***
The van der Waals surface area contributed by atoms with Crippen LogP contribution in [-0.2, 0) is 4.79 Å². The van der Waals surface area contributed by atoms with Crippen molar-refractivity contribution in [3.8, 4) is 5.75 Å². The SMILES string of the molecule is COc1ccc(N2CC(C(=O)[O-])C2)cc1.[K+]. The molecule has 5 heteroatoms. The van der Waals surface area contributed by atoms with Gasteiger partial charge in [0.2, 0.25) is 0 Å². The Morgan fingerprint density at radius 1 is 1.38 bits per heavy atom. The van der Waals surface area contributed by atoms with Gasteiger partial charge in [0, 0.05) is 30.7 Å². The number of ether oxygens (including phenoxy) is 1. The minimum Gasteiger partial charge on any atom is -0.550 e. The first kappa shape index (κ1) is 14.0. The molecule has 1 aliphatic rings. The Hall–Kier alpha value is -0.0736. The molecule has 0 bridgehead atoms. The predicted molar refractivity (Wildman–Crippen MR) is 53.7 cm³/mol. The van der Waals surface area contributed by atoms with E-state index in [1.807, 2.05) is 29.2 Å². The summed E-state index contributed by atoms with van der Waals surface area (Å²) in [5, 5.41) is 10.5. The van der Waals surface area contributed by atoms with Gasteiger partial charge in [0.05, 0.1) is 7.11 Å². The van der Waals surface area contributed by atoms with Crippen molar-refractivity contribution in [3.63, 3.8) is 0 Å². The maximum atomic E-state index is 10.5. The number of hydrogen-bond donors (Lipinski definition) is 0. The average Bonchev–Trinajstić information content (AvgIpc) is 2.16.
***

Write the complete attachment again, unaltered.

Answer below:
The van der Waals surface area contributed by atoms with Crippen LogP contribution in [-0.2, 0) is 4.79 Å². The van der Waals surface area contributed by atoms with Crippen molar-refractivity contribution in [3.8, 4) is 5.75 Å². The SMILES string of the molecule is COc1ccc(N2CC(C(=O)[O-])C2)cc1.[K+]. The molecule has 5 heteroatoms. The van der Waals surface area contributed by atoms with Gasteiger partial charge in [0.2, 0.25) is 0 Å². The Morgan fingerprint density at radius 1 is 1.38 bits per heavy atom. The van der Waals surface area contributed by atoms with Gasteiger partial charge in [0, 0.05) is 30.7 Å². The number of ether oxygens (including phenoxy) is 1. The minimum Gasteiger partial charge on any atom is -0.550 e. The first kappa shape index (κ1) is 14.0. The molecule has 1 aliphatic rings. The Hall–Kier alpha value is -0.0736. The molecule has 0 bridgehead atoms. The predicted molar refractivity (Wildman–Crippen MR) is 53.7 cm³/mol. The van der Waals surface area contributed by atoms with E-state index in [1.807, 2.05) is 29.2 Å². The summed E-state index contributed by atoms with van der Waals surface area (Å²) in [5, 5.41) is 10.5. The van der Waals surface area contributed by atoms with Gasteiger partial charge in [0.05, 0.1) is 7.11 Å². The van der Waals surface area contributed by atoms with Crippen molar-refractivity contribution in [3.63, 3.8) is 0 Å². The maximum atomic E-state index is 10.5. The number of hydrogen-bond donors (Lipinski definition) is 0. The average Bonchev–Trinajstić information content (AvgIpc) is 2.16.